Durham Death Treated As 'Unexplained'
5 August 2014, 14:03
Tests on a man who was found dead in Durham have found he died from a head injury.
28 year old Scott Hall died in hospital in the early hours of Monday (4th August), 11 days after he was the victim of an assault near to his home.
On Saturday evening, 2nd August members of his family found Mr. Hall unconscious at the foot of the stairs at the home in Caterhouse Road, Newton Hall he shared with his mother, Carol.
He was taken to the University Hospital of North Durham where in the early hours of yesterday morning he died without regaining consciousness.
A post mortem examination carried out by pathologist Dr Nigel Cooper confirmed Mr Hall had died as a result of a bleed on the brain caused by an injury to the head.
Detectives have arrested two local youths, both aged 15 and both male, on suspicion of assaulting Mr Hall on the night of Thursday 24th July near to the library in Newton Hall.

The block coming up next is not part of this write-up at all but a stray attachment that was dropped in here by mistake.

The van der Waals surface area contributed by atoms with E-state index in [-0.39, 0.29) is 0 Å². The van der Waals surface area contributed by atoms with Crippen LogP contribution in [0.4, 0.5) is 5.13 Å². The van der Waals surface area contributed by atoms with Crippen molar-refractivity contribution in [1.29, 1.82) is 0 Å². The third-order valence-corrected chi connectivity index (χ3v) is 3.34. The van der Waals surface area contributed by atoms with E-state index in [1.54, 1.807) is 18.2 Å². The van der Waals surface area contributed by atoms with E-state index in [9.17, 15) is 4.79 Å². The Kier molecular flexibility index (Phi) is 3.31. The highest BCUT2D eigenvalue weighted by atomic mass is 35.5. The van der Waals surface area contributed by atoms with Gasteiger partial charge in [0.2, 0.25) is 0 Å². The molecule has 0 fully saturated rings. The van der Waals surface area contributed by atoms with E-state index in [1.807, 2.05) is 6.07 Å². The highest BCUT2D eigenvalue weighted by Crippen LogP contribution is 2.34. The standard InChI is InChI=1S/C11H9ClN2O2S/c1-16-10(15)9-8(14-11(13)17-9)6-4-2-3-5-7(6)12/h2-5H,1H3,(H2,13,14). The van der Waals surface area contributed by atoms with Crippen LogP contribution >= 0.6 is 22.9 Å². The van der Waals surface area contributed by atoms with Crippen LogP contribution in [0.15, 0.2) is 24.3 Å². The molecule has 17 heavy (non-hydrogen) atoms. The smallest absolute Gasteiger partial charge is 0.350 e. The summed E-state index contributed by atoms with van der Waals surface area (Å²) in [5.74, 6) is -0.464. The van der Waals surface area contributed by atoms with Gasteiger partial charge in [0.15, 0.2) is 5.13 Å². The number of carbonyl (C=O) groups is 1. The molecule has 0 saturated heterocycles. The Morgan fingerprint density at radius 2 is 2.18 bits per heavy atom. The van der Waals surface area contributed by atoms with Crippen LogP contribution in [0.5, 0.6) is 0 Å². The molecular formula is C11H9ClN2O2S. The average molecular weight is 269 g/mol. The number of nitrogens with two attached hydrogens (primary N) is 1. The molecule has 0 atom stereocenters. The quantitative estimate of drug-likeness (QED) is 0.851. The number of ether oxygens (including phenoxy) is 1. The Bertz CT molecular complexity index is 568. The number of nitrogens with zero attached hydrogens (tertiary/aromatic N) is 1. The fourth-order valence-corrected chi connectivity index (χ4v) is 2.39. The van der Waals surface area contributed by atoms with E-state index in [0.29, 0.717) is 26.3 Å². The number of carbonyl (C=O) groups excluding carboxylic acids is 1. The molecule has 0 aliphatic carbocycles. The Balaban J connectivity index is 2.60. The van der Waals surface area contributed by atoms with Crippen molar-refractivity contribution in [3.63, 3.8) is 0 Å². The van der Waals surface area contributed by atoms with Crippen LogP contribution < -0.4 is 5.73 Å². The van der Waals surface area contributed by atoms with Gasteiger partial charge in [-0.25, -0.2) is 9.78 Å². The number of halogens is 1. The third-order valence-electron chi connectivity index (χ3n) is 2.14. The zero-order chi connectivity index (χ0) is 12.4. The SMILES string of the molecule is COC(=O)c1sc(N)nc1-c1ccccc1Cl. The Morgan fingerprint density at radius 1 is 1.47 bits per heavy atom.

Last night the pair were released on police bail to mid-October, pending further enquiries.
Today the senior investigating officer, Det Chief Insp Steve Chapman said he was keeping an open mind on what may have happened to Scott and that it was important to understand his movements and how we was generally in the days leading up to his death.
"The enquiries into the assault represent part of a much wider and very thorough investigation into how Scott came by the head injury which ultimately caused his death.
Since the weekend we have been carrying out house to house enquiries across Newton Hall and the response we have had from local people has been excellent.
We now need to build up a picture of Scott's movements from when he was released from hospital after the assault to the time he was found at home on Saturday evening."
A routine forensic examination of the house was completed yesterday and the scene preservation cordon has now been removed.
Anyone with information should call 101 and ask for the Major Crime Team at Chester-le-Street police station.
Or they can call the independent charity Crimestoppers on 0800 555111.